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Cocoa-Free ‘Chocolate’ That’s Fooled Even Experts Could Soon Be Sold Near You
By Mikelle Leow, 17 Aug 2021
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Image via QOA
In more ways than one, chocolate isn’t guilt-free. Most evidently, in order to feed a global demand, cocoa plantations populate where many rainforests used to be, while its carbon footprint comes pretty close to meat and dairy, Fast Company reports. Perhaps even more appalling, albeit lesser-known, is its dependence on child slavery.
Children in Mali, for instance, often get tricked into certain jobs with the false assurance of a promising salary, only to be trafficked into Ivory Coast, where a third of the world’s cocoa comes from. There, they could be made to work at cocoa plantations without getting paid.
Vexed by these detrimental effects brought by cocoa production, along with the increasing difficulty of growing cocoa due to climate change, German startup QOA is producing “chocolate”… but without the cocoa. Backed by tech accelerator Y Combinator, it has also sealed deals with major confectioners to help bring sustainable, cruelty-free alternatives to the general public.
To create cocoa-free chocolate using other plants, QOA uses a technique known as “precision fermentation” on ingredients to perfectly replicate the unique taste and melty, velvety texture of real chocolate. Food scientist and QOA confounder Sara Marquart likens the profile of cocoa to a human fingerprint: “We analyze the fingerprint of raw cocoa, fermented cocoa, roasted cocoa, to understand what is making cocoa this unique little bean that has so much flavor,” she tells Fast Company.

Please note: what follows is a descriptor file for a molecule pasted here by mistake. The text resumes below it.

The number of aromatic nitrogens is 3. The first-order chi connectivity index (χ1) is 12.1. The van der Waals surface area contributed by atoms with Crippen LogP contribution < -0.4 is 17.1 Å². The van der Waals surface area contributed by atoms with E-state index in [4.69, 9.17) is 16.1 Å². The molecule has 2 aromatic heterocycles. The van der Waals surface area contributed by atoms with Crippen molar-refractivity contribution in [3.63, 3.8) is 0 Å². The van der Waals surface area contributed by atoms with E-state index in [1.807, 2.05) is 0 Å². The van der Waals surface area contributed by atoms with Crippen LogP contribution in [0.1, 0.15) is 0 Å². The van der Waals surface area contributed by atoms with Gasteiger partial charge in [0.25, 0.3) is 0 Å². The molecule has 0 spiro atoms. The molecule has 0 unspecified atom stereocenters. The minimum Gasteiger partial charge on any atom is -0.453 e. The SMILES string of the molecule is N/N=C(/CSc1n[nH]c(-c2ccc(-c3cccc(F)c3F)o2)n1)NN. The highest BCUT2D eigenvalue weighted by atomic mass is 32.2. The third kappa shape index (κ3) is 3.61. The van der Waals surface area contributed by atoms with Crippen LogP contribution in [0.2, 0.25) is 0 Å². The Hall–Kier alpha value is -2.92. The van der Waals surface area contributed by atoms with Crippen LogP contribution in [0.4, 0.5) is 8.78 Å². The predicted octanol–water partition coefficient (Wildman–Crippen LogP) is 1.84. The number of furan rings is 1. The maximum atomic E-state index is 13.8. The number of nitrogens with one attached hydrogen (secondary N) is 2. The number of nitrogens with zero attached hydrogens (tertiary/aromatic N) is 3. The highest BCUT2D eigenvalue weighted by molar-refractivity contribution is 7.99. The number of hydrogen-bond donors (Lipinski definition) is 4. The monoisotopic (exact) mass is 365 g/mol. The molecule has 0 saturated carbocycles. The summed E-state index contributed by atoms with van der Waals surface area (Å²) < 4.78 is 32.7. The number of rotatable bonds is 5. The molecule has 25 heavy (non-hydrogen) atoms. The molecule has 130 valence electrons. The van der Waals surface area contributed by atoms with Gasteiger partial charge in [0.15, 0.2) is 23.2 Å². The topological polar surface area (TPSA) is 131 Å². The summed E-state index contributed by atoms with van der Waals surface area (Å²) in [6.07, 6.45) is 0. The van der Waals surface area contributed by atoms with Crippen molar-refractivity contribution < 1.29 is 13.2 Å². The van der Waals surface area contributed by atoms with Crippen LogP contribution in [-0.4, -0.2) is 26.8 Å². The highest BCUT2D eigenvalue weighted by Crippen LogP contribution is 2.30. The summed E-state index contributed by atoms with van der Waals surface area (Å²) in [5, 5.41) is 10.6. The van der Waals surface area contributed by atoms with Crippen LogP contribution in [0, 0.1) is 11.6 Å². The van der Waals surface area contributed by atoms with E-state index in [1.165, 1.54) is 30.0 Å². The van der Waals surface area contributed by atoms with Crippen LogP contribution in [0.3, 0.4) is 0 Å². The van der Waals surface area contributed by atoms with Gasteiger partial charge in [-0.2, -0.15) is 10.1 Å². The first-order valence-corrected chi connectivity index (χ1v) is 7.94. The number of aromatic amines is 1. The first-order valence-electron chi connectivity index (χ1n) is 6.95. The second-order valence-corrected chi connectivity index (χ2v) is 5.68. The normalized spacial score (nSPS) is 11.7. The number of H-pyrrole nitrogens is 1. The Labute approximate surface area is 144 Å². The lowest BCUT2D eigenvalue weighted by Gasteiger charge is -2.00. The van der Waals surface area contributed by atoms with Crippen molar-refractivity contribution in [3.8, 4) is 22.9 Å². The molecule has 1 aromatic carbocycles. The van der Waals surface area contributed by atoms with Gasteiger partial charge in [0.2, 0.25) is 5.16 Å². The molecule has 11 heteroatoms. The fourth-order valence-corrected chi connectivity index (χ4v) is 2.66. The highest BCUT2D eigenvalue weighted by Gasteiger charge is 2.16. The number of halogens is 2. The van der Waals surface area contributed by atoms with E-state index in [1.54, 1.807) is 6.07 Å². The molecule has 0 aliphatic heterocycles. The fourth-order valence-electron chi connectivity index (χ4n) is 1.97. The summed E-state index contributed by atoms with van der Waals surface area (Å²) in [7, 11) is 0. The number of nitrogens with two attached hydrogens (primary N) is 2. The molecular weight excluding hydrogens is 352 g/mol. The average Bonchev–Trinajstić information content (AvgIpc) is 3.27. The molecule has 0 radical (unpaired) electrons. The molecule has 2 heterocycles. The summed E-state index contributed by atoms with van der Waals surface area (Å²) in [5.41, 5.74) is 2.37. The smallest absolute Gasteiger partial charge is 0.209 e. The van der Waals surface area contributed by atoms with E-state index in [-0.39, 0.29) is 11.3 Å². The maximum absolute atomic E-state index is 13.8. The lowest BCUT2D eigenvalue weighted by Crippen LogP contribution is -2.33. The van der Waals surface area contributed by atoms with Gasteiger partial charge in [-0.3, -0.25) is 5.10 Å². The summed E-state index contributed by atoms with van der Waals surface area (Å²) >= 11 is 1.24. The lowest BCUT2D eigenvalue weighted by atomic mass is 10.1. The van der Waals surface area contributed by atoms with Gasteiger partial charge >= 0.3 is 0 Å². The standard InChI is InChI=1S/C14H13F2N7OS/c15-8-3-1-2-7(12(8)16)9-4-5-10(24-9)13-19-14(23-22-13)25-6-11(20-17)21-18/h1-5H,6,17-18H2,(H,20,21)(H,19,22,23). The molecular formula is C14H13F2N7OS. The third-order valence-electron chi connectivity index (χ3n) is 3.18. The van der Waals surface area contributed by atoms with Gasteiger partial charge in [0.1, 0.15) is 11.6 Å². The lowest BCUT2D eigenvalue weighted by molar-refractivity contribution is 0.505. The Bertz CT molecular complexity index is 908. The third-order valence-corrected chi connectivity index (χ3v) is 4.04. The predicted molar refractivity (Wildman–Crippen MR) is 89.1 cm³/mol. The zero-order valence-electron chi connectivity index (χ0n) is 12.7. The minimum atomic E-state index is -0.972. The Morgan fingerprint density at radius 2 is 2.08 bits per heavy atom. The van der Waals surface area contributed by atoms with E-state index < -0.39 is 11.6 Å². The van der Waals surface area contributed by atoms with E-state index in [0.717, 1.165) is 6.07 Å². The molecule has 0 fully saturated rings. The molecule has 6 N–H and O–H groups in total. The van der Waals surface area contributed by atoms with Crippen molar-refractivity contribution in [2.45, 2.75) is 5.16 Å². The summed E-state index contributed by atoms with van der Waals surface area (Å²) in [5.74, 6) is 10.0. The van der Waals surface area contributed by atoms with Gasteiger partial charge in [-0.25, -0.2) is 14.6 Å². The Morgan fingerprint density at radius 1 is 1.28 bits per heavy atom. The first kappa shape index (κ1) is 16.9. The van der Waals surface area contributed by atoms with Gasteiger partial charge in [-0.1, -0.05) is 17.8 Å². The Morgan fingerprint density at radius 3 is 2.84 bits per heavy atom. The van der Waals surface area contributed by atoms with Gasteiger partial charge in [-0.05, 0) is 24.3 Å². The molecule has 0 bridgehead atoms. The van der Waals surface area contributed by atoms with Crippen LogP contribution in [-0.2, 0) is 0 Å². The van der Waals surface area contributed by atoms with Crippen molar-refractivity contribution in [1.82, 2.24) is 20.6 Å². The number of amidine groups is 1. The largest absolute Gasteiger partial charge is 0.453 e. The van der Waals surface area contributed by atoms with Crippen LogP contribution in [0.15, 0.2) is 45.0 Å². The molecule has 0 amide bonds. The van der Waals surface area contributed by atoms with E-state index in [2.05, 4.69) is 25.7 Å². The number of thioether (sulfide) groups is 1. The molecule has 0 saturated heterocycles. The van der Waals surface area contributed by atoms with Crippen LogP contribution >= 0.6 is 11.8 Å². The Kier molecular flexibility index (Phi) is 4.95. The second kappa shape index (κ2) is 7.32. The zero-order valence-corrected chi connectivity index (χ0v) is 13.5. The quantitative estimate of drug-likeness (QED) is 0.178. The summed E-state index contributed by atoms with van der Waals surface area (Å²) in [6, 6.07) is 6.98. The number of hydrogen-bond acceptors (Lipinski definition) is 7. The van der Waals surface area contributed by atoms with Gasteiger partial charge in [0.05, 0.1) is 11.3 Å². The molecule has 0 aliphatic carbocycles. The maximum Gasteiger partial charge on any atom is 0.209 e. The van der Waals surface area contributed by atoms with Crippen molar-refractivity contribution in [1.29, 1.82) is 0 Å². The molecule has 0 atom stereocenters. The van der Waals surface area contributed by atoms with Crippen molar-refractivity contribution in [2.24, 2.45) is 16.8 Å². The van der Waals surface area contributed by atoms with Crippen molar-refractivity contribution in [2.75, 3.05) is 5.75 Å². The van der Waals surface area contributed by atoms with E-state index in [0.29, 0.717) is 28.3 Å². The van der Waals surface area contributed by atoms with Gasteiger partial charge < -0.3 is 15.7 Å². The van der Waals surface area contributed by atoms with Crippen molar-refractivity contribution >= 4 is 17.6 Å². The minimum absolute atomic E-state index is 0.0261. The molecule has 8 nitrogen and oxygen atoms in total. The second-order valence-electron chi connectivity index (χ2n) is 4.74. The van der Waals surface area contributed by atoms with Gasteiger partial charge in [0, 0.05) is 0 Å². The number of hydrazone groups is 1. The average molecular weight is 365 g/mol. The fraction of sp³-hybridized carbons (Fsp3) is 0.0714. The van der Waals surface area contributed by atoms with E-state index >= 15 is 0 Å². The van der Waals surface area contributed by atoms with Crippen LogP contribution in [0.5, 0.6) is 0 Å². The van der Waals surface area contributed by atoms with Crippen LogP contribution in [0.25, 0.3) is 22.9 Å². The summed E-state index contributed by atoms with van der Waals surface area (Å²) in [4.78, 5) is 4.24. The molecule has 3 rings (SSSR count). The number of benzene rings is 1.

This dissection of flavors is applied to other steps of the chocolate-making process, including the pressing of sunflower seeds to make oil, to piece together “building blocks of the flavor.” Ingredients then go into a brewing tank for fermentation, creating a cocoa-like commodity that can be dried and roasted like the original.
As you can imagine, arriving at an alternative that tastes like chocolate wasn’t easy. An early experiment ended with an average rating of 4.9 out of 10 from taste testers, and Marquart even admits one person said “she had to brush her teeth three times.” Nevertheless, her team has finally developed a version that even chocolate sensory experts at research firm Fraunhofer couldn’t tell apart from regular chocolate.
The end product has proven to be so impressive that QOA is in discussions with larger chocolate brands. Marquart recounts how an executive had been “super skeptical” at first but rushed to get into a partnership after giving the chocolate a taste. Pilot tests with major confectioners are scheduled in 2022.
Ultimately, QOA hopes to replace cocoa used in mass-market candy, but not sustainable single-origin chocolate. “We love the product that is produced in a sustainable and just way by small-stake farmers,” explains Marquart. “The only problem is that it’s not a scalable approach… We’re just wanting to offer a solution for mass-market chocolate that we can skip the CO2 footprint and the child slavery.”
“Our chocolate is 10 times more sustainable and 20% cheaper than conventional chocolate,” QOA describes. It endeavors to “substitute a big chunk” of cocoa in everyday chocolate consumption by 2035.
[via Fast Company, cover image via QOA]
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